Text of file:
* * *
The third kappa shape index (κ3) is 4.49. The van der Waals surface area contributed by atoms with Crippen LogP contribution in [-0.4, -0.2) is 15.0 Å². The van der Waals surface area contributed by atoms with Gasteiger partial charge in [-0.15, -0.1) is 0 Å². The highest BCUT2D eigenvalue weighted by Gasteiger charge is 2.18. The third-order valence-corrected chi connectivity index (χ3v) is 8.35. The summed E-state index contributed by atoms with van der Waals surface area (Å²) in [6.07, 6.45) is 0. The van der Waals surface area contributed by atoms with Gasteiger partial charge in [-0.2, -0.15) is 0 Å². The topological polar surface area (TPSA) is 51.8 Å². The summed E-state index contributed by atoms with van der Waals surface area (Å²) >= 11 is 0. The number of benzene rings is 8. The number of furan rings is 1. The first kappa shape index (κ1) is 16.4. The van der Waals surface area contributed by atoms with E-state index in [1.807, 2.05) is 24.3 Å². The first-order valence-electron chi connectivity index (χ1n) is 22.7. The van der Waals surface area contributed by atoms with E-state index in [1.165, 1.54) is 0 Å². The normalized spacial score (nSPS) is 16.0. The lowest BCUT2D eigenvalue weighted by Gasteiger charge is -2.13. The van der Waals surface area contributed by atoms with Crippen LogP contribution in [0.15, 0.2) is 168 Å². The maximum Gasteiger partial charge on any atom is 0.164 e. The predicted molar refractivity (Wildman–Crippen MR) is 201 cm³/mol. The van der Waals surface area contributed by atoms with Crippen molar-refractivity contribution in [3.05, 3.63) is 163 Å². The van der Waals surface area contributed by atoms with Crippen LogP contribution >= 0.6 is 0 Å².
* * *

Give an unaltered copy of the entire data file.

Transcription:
The third kappa shape index (κ3) is 4.49. The van der Waals surface area contributed by atoms with Crippen LogP contribution in [-0.4, -0.2) is 15.0 Å². The van der Waals surface area contributed by atoms with Gasteiger partial charge in [-0.15, -0.1) is 0 Å². The highest BCUT2D eigenvalue weighted by Gasteiger charge is 2.18. The third-order valence-corrected chi connectivity index (χ3v) is 8.35. The summed E-state index contributed by atoms with van der Waals surface area (Å²) in [6.07, 6.45) is 0. The van der Waals surface area contributed by atoms with Gasteiger partial charge in [-0.2, -0.15) is 0 Å². The topological polar surface area (TPSA) is 51.8 Å². The summed E-state index contributed by atoms with van der Waals surface area (Å²) >= 11 is 0. The number of benzene rings is 8. The number of furan rings is 1. The first kappa shape index (κ1) is 16.4. The van der Waals surface area contributed by atoms with E-state index in [1.807, 2.05) is 24.3 Å². The first-order valence-electron chi connectivity index (χ1n) is 22.7. The van der Waals surface area contributed by atoms with E-state index in [1.165, 1.54) is 0 Å². The normalized spacial score (nSPS) is 16.0. The lowest BCUT2D eigenvalue weighted by Gasteiger charge is -2.13. The van der Waals surface area contributed by atoms with Crippen LogP contribution in [0.15, 0.2) is 168 Å². The maximum Gasteiger partial charge on any atom is 0.164 e. The predicted molar refractivity (Wildman–Crippen MR) is 201 cm³/mol. The van der Waals surface area contributed by atoms with Crippen molar-refractivity contribution in [3.05, 3.63) is 163 Å². The van der Waals surface area contributed by atoms with Crippen LogP contribution >= 0.6 is 0 Å².